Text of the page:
Regína sacratíssimi Rosárii, ora pro nobis!


Frequently Asked Questions—Why Latin?

    FAQ: Why are you so preoccupied with Latin? Didn't Vatican II abolish Latin? Why shouldn't people be able to know what is going on in church?

    Answer:  If we are "preoccupied" with anything, it is not the Latin language. We are concerned, of course, with the Mass and Sacraments; that they be offered reverently and validly, not conveying any erroneous doctrines or down playing the truth about their nature. We are also concerned that the Church not falsify or down play any of Its doctrines or moral principles. Catholics are entitled to and must demand authentic worship, doctrine, and moral teaching—their salvation depends upon it, and it may not be traded off to make things easy or the get along with non-believers.

    The "Big Lie" of the Twentieth century is that the New mass is nothing more than a translation of the True Mass. Mass may be offered in various rites and languages, but must always be orthodox in its presentation; in the liturgy itself and in the teachings that accompany it.  The Novus Ordo can be performed in Latin, and some Novus Ordo clergy even use the text of the traditional Latin Mass—that doesn't make them Catholic

    The Latin language has played an important part in preserving this authenticity of worship, doctrine, and moral teaching over the centuries. For example, the Church has invariably composed and preserved Her authentic teachings in Latin or Greek. Greek, the universal scholarly language of the ancient world, was supplanted by Latin in the early middle ages. This singularity of language avoids the numerous shades of meaning that arise from translation into various languages. Latin has the advantage, over Greek, of being relatively unchanging.

    The Church, however, while formulating Her doctrine in scholarly Latin, recognizes an occasional need to provide Her members with the opportunity to worship (and even more often to read the Sacred Scriptures) in their vernacular. Hebrew, Greek, vernacular Latin, various Slavic dialects, the Geez of Ethiopia, and a few Indian and Arabic languages have been employed in Catholic Masses for centuries. If Catholics seem "preoccupied with Latin," it is in the manner of the Council of Trent, which condemned the idea "that the Mass ought to be celebrated in the vernacular tongue only" (Session XXII, Canon 9). Following this principle, Old Roman Catholic churches make use of accurate vernacular languages in the Mass and Sacraments whenever it seems useful and prudent. The Latin language is always the standard for comparison should questions arise, but sometimes it makes good pastoral sense to bring the Mass and Sacraments to parishioners in a language with which they are comfortable.

    While Vatican II may be responsible for many foolish things, the abolition of Latin is not one of them. Just prior to the Council, (22 February 1962) Pope John XXIII issued the Apostolic Constitution "Veterum sapientia," requiring not only that all seminary students be thoroughly grounded in Latin, but that theological instruction be conducted in the Latin language, with its "vocabulary of appropriate and unequivocal terms best calculated to safeguard the integrity of the Catholic Faith...." While authorizing a limited use of the vernacular in the Mass and Office, Vatican II itself declared that "the use of the Latin language is to be preserved in the Latin rites" ("Sacrosanctum concilium," Arts. 36, 101) "steps should be taken so that the faithful may be able to say or sing together in Latin those parts of the Ordinary of the Mass which pertain to them" (Art. 54). Even Pope John Paul II's 1983 Code of Canon Law speaks of Mass being celebrated "either in the Latin language or in another language, provided the liturgical texts have been lawfully approved" (n.c. 928).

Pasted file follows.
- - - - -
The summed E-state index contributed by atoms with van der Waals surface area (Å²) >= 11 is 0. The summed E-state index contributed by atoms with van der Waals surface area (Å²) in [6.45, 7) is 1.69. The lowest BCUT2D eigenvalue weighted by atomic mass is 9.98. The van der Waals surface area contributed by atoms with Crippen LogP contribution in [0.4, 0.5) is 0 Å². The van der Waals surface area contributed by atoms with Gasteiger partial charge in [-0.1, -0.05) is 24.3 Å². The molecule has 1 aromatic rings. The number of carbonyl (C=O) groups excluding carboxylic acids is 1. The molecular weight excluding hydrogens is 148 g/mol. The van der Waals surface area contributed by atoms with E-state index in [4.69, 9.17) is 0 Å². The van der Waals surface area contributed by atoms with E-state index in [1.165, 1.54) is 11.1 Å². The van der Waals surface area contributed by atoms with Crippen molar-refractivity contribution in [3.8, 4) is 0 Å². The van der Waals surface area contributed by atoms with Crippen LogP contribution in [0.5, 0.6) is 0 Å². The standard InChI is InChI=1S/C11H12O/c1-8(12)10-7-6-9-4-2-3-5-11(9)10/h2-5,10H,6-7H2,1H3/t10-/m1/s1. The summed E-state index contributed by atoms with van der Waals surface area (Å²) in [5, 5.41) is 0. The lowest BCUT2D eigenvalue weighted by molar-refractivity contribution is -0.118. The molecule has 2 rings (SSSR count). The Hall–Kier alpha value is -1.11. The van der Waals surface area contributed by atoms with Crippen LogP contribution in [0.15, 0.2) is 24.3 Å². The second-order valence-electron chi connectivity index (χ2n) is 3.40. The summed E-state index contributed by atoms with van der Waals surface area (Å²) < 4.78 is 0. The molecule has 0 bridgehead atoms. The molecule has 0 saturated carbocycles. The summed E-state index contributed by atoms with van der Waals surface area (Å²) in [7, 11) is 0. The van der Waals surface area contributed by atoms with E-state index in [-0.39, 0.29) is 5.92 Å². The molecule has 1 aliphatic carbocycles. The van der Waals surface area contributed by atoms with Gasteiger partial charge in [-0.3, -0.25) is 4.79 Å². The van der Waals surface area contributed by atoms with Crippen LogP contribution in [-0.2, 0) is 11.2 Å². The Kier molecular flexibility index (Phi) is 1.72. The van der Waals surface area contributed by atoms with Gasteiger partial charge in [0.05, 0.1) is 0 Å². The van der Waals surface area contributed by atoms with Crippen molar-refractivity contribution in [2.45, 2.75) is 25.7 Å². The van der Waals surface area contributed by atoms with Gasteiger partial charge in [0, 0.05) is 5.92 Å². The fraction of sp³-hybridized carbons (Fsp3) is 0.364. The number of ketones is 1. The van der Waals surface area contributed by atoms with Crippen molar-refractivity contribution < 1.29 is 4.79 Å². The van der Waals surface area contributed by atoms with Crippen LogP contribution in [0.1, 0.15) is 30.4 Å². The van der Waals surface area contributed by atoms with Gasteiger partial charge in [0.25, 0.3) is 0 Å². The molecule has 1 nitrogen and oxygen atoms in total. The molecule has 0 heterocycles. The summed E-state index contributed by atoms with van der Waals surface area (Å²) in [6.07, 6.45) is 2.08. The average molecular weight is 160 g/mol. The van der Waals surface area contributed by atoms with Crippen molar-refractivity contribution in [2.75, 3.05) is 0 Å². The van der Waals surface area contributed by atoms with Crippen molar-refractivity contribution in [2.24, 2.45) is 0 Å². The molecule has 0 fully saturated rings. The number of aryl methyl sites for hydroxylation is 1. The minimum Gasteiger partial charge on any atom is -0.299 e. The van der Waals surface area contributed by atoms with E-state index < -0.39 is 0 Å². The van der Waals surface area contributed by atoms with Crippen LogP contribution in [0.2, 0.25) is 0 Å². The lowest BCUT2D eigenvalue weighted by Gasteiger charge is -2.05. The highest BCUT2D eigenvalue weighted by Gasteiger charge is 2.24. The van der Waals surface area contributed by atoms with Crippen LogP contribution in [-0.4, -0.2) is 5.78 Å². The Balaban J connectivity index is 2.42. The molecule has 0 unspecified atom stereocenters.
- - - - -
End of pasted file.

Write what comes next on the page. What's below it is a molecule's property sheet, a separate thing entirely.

The Latin language structure also underlies Gregorian Chant, the proper music of the Roman liturgy. Failure to follow tradition or even the modernizing dictates of Vatican II (cf. "Sacrosanctum concilium," Arts. 114-117) has brought about a terrible decline in the quality of Catholic music together with the introduction of non-Catholic music.

    There is no question that people ought to understand what is taking place at Mass, in the celebration of the Sacraments, and in the contents of Sacred Scriptures. Catholics ought to take offense at the modernist notion that they are too dumb to learn enough Latin to participate at Holy Mass. Often, those who claim that the traditional Mass is incomprehensible are those who have never made the effort or had the opportunity to immerse themselves in a parish where Latin is used publicly at Mass. Most traditional Catholic churches make a Latin-English missalette available and read the day's Epistle and Gospel from the pulpit.

    We are not "preoccupied with Latin," but rather preoccupied with the preservation of the truth of Christ which is supposed to be preserved by the Catholic Church. Latin helps to standardize the presentation of that truth -- but TRUTH is the issue!




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Authentic  Catholic Mass, Doctrine, and Moral Teaching -- Don't do without them -- 
Don't accept one without the others!